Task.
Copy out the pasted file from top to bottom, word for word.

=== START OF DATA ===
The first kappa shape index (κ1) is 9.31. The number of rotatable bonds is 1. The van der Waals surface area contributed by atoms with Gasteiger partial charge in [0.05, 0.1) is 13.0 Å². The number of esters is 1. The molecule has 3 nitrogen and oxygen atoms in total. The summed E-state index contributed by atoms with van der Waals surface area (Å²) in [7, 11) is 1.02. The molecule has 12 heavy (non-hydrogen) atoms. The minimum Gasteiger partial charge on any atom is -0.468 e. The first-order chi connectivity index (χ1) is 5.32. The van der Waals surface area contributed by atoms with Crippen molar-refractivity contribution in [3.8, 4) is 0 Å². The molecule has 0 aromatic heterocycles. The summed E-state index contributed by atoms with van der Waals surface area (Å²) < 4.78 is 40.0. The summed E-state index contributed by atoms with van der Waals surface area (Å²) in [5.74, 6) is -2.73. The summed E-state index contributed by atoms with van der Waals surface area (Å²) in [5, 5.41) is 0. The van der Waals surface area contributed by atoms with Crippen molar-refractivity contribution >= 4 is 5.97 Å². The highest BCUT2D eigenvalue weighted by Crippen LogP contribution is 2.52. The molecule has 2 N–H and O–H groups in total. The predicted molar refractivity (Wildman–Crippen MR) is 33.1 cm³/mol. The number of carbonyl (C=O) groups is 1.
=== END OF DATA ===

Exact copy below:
The first kappa shape index (κ1) is 9.31. The number of rotatable bonds is 1. The van der Waals surface area contributed by atoms with Gasteiger partial charge in [0.05, 0.1) is 13.0 Å². The number of esters is 1. The molecule has 3 nitrogen and oxygen atoms in total. The summed E-state index contributed by atoms with van der Waals surface area (Å²) in [7, 11) is 1.02. The molecule has 12 heavy (non-hydrogen) atoms. The minimum Gasteiger partial charge on any atom is -0.468 e. The first-order chi connectivity index (χ1) is 5.32. The van der Waals surface area contributed by atoms with Crippen molar-refractivity contribution in [3.8, 4) is 0 Å². The molecule has 0 aromatic heterocycles. The summed E-state index contributed by atoms with van der Waals surface area (Å²) < 4.78 is 40.0. The summed E-state index contributed by atoms with van der Waals surface area (Å²) in [5.74, 6) is -2.73. The summed E-state index contributed by atoms with van der Waals surface area (Å²) in [5, 5.41) is 0. The van der Waals surface area contributed by atoms with Crippen molar-refractivity contribution >= 4 is 5.97 Å². The highest BCUT2D eigenvalue weighted by Crippen LogP contribution is 2.52. The molecule has 2 N–H and O–H groups in total. The predicted molar refractivity (Wildman–Crippen MR) is 33.1 cm³/mol. The number of carbonyl (C=O) groups is 1.